Yet, feminism has not yet fulfilled all its goals. Fast-forward to today. From Maria Shriver’s introduction & the new report’s key findings: “Women still don’t make as much as men do for the same jobs. Women still don’t make it to the top as often as men. Families too often can’t get flex-time, child care, medical leave, or paid family leave. The United States still is the only major industrialized nation without comprehensive child care and family leave policies. Insurance companies still often charge women more than men for the exact same coverage. Women are still being punished by a tax code designed when men were the sole breadwinners and women the sole caregivers. Sexual violence against women remains a huge issue. Women still are disproportionately affected by lack of health care services. And lesbian couples and older women are among the poorest segment of our society,” in my analysis, exacerbating an institutionally and ideologically-supported feminization of poverty.

The report’s main resulting policy recommendations are that families need more flexible work schedules, comprehensive child care policies, redesigned family and medical leave, and equal pay. This will be a difficult agenda to accomplish in a political and cultural climate that seems to be waging a war on women and workers.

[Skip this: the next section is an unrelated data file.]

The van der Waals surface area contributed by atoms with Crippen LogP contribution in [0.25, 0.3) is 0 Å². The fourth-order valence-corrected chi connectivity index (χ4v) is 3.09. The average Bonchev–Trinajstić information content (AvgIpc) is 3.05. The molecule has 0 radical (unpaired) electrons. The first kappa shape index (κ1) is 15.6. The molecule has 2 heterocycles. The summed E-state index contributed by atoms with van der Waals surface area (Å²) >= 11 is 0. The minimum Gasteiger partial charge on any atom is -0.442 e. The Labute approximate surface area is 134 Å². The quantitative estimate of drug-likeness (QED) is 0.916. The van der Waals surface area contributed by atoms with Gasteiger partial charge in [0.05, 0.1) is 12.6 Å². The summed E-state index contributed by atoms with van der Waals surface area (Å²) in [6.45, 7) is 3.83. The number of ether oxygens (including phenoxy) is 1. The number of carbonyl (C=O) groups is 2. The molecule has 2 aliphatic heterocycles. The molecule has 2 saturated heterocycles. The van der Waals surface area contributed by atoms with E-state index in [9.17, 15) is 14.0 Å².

For more great stuff than I could possibly incorporate here, I encourage you to check out the entire website which includes interesting and diverse chapters by powerful pundits and the voices of everyday Americans, like ourselves. Among the selections, there are essays on women’s sports, women’s health by tennis great Billie Jean King, Suze Orman on Money Matters and even an epilogue authored by Oprah Winfrey.

The Shriver Report

A Woman’s Nation Changes Everything

By Maria Shriver and the Center for American Progress,

Not just an academic exercise, one of the most promising forms of activism to be generated by Shriver’s report is in 2008, Shriver launched her WE Invest Program, which provides training, mentoring, support networks, microloans and other resources to help women launch or grow their businesses. A microloan is a small loan of money, sometimes as little as $25 or as much as $5,000, that enables a microenterprise or impoverished person to continue or start a business. In June 2009, she expanded WE Invest nationally through a partnership with Kiva, creating the first-ever online peer-to-peer microlending program in the U.S. Shriver is credited with coming up with the idea to bring Kiva's international micro-lending model to the United States domestically to support low-income entrepreneurs like women and minorities in the United States. Following the recession, the organization realized the opportunity and need to provide community driven, low-cost capital for the everyday small business owner in the U.S. Micro-loans Kiva's concept is simple — so simple it seems unlikely. Small-business entrepreneurs who need money are listed on Kiva's site. Individuals who want to lend money choose who'd they like to help. And over time, the lenders get paid back and can lend their money again. Kiva has a 98% repayment rate!

So, in conclusion, I hope you enjoyed and are inspired by this refreshing look at a woman’s life that goes beyond the sensationalized and scandalous headlines to reveal that each one of us can, “be the change we want to see in the world”. Thank you and I look forward to hearing your feedback.

AWU post & comments at